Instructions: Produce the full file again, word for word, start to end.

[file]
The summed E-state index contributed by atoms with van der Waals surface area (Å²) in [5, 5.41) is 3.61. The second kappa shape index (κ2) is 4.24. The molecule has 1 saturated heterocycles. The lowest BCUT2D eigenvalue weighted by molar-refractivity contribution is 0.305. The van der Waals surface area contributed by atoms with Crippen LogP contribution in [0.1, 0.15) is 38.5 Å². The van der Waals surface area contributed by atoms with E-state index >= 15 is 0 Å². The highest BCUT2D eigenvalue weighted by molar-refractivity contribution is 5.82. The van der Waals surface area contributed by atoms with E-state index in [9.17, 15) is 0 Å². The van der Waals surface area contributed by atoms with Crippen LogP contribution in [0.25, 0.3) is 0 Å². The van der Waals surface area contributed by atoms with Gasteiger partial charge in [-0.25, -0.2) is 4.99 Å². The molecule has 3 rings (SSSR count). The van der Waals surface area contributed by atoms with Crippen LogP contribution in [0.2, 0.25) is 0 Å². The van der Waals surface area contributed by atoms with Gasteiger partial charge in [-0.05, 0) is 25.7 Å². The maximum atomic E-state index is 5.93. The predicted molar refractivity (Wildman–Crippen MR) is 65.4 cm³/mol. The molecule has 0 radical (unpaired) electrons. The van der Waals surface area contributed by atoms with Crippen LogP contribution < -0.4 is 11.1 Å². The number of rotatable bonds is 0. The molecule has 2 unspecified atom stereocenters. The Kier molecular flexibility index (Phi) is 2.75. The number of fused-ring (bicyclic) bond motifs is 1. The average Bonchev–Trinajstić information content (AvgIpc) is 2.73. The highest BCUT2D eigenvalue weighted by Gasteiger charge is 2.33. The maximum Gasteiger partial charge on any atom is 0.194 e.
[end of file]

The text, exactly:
The summed E-state index contributed by atoms with van der Waals surface area (Å²) in [5, 5.41) is 3.61. The second kappa shape index (κ2) is 4.24. The molecule has 1 saturated heterocycles. The lowest BCUT2D eigenvalue weighted by molar-refractivity contribution is 0.305. The van der Waals surface area contributed by atoms with Crippen LogP contribution in [0.1, 0.15) is 38.5 Å². The van der Waals surface area contributed by atoms with E-state index >= 15 is 0 Å². The highest BCUT2D eigenvalue weighted by molar-refractivity contribution is 5.82. The van der Waals surface area contributed by atoms with E-state index in [9.17, 15) is 0 Å². The van der Waals surface area contributed by atoms with Crippen LogP contribution in [0.25, 0.3) is 0 Å². The van der Waals surface area contributed by atoms with Gasteiger partial charge in [-0.25, -0.2) is 4.99 Å². The molecule has 3 rings (SSSR count). The van der Waals surface area contributed by atoms with Crippen LogP contribution in [0.2, 0.25) is 0 Å². The van der Waals surface area contributed by atoms with Gasteiger partial charge in [-0.05, 0) is 25.7 Å². The maximum atomic E-state index is 5.93. The predicted molar refractivity (Wildman–Crippen MR) is 65.4 cm³/mol. The molecule has 0 radical (unpaired) electrons. The van der Waals surface area contributed by atoms with Crippen LogP contribution < -0.4 is 11.1 Å². The number of rotatable bonds is 0. The molecule has 2 unspecified atom stereocenters. The Kier molecular flexibility index (Phi) is 2.75. The number of fused-ring (bicyclic) bond motifs is 1. The average Bonchev–Trinajstić information content (AvgIpc) is 2.73. The highest BCUT2D eigenvalue weighted by Gasteiger charge is 2.33. The maximum Gasteiger partial charge on any atom is 0.194 e.